I know that @Steven and @Doug have used the metaphor of Kamikaze’s to refer to the Tea Party position, but Suicide Bombers is probably a better metaphor. The Senate proposal has integrated numerous ideas from previous Republican legislation. In fact, all the “compromise” since the beginning of this process has been largely in the favor of the Republican position.

    The issue is that a powerful minority within the House isn’t willing to give anything beyond the idea that simply raising the debt ceiling is the only compromise that they are willing to consider. And not only are the holding a gun to the head of the opposition party, but they are holding it to members of their own party.

    And the fact is that many of them seem willing to fall on their swords and take the other side, their own people and the rest of us with them. I’m willing to admit that these individuals probably think they are doing “the right thing.” But that strength is coming more as a type of faith (a quasi religious/moral belief) than any type of rational governing.

    But of course, its easier to throw out big, comforting words about “ideology” than admit to the reality of the situation.

    I’d respect both of you more if you came out and said: I believe that it’s better to not raise the debt ceiling and suffer the consequences than give an inch to the Democrats, and if the economy crashes, then I’m willing to accept the blame for that failure.

    Sadly, neither of you are brave or intellectually honest enough to do that. In fact, I can confidently predict that if the debt ceiling isn’t raised, and things go south, you with blame the democrats/liberals/anyone-else-but-you-and-your-party without a second though. An what’s worse, you will claim that you’re the victims of a lame-stream media, an evil liberal conspiracy, and RINOs.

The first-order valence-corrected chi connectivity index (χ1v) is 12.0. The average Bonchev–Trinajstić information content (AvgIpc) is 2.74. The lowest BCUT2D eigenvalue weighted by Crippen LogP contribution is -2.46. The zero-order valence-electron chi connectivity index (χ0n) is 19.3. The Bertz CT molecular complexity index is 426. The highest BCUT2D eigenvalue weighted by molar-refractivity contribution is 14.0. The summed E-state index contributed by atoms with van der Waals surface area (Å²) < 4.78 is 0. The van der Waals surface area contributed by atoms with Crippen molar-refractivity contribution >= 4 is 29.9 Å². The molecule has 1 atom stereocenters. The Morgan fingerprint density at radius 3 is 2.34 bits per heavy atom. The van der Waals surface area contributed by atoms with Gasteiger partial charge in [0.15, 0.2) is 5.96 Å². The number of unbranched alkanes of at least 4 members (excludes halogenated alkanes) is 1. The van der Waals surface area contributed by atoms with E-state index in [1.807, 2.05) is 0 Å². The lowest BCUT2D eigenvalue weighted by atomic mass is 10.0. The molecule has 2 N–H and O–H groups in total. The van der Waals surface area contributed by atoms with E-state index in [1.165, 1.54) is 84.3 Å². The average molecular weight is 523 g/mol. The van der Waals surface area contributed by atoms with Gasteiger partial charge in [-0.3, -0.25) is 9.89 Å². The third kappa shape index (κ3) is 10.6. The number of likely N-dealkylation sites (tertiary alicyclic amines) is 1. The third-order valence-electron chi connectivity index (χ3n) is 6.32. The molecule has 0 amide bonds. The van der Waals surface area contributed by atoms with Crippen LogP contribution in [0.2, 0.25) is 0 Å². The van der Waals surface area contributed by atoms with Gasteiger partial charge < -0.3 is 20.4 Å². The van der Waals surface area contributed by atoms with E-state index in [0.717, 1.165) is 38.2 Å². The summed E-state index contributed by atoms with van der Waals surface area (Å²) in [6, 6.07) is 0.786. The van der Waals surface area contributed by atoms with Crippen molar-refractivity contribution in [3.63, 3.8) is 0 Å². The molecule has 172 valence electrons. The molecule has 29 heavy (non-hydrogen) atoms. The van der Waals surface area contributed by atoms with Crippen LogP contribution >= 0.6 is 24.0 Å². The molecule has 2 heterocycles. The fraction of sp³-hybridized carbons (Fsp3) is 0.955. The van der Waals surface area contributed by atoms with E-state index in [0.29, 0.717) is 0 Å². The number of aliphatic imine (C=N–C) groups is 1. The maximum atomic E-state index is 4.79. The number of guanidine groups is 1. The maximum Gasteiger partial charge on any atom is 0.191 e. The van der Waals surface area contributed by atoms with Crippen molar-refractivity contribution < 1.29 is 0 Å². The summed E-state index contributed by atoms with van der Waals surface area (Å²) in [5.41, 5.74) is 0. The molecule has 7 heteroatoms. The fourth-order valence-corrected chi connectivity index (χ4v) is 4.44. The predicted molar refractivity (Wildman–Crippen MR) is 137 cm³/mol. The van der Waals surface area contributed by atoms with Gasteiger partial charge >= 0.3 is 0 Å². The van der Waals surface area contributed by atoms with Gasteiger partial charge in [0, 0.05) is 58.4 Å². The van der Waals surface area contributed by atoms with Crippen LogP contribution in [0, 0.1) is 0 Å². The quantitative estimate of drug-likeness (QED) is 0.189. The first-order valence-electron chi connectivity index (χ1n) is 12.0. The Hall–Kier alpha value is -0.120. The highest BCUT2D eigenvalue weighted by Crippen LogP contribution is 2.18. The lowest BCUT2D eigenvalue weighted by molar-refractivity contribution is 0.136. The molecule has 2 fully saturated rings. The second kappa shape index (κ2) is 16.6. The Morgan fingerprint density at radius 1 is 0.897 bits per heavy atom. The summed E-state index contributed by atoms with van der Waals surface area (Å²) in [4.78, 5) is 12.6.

Because, at the end of the day, that’s all you ever are… “victims.” But of course, at the same time you’ll claim that like all “real independents” (meaning talk-radio conservatives) you’re the only ones who really accept responsibility for your actions.

    And in doing so you will prove how bankrupt the two of you are.

    Keep on keeping the faith you two. Because logic clearly never reaches the two of you.

  45. MBunge says:

    @jan: “Now why is that any less controversial or heretical than what the teas are doing in the House?”

    Uh, we’re supposed to take seriously the words of someone who has publicly stated that his main goal is making sure Barack Obama doesn’t get a second term? Not doing what’s good for the country, just beating Obama?

    When you act in bad faith, you lose all right to criticize anyone else’s behavior.

    Mike

  46. PD Shaw says:

    @Trumwill: On leverage, there is also a time component. Both chambers (and the POTUS) play this game. The Senate isn’t moving forward for one of two reasons, they are also deeply divided (but largely concealing it) and/or they want the benefit of playing the last card to maximize influence on the final product.

    I think the President started to play a game of “last card,” but he realized his influence was waining as the deadline approached — there is no way he will veto a bill now. I think what people see as inconsistency is simply changing tactics as his leverage changed.

  47. MBunge says:

    @Wayne: IMO we need about a need 300 to 500 billion cut next year and address the rest in next few years.

    In what way would 500 billion dollars in cuts be LESS damaging to the economy than 500 billion in tax increases?

    Mike

  48. legion says:

    Steven:
    Good point – the more I look at it the more I think you’re right. This could start from either direction.

    Wayne:
    The Senate Dems have offered numerous (some say too many) concessions to try to find a compromise position on something that Obama will sign. The Repubs – specifically the Tea Party faithful – continue to insist on things that a) will never pass the Senate or the Pres’s desk, or b) have nothing to do with paying current obligations (i.e., the BBA).